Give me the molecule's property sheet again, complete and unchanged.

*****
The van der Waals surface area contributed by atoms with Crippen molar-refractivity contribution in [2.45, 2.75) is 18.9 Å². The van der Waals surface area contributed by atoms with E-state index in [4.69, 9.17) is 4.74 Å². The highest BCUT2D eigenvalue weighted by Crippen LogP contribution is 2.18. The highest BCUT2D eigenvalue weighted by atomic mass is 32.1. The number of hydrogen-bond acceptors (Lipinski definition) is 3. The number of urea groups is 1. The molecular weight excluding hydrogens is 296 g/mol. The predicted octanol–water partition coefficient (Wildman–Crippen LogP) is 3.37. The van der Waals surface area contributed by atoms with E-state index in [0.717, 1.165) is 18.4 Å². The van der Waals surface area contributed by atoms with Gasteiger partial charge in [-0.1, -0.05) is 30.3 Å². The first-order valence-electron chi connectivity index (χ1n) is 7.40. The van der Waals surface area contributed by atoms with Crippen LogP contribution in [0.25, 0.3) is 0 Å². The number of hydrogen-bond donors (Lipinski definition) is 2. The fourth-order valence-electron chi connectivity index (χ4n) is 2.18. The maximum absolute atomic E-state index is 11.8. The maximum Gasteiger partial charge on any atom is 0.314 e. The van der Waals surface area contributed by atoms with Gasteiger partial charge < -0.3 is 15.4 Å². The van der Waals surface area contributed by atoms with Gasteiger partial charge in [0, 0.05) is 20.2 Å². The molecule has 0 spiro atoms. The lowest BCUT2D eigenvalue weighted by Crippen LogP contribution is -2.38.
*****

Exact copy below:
The van der Waals surface area contributed by atoms with Crippen molar-refractivity contribution in [2.45, 2.75) is 18.9 Å². The van der Waals surface area contributed by atoms with E-state index in [4.69, 9.17) is 4.74 Å². The highest BCUT2D eigenvalue weighted by Crippen LogP contribution is 2.18. The highest BCUT2D eigenvalue weighted by atomic mass is 32.1. The number of hydrogen-bond acceptors (Lipinski definition) is 3. The number of urea groups is 1. The molecular weight excluding hydrogens is 296 g/mol. The predicted octanol–water partition coefficient (Wildman–Crippen LogP) is 3.37. The van der Waals surface area contributed by atoms with E-state index in [0.717, 1.165) is 18.4 Å². The van der Waals surface area contributed by atoms with Gasteiger partial charge in [-0.1, -0.05) is 30.3 Å². The first-order valence-electron chi connectivity index (χ1n) is 7.40. The van der Waals surface area contributed by atoms with Crippen LogP contribution in [0.25, 0.3) is 0 Å². The number of hydrogen-bond donors (Lipinski definition) is 2. The fourth-order valence-electron chi connectivity index (χ4n) is 2.18. The maximum absolute atomic E-state index is 11.8. The maximum Gasteiger partial charge on any atom is 0.314 e. The van der Waals surface area contributed by atoms with Gasteiger partial charge < -0.3 is 15.4 Å². The van der Waals surface area contributed by atoms with Gasteiger partial charge in [0, 0.05) is 20.2 Å². The molecule has 0 spiro atoms. The lowest BCUT2D eigenvalue weighted by Crippen LogP contribution is -2.38.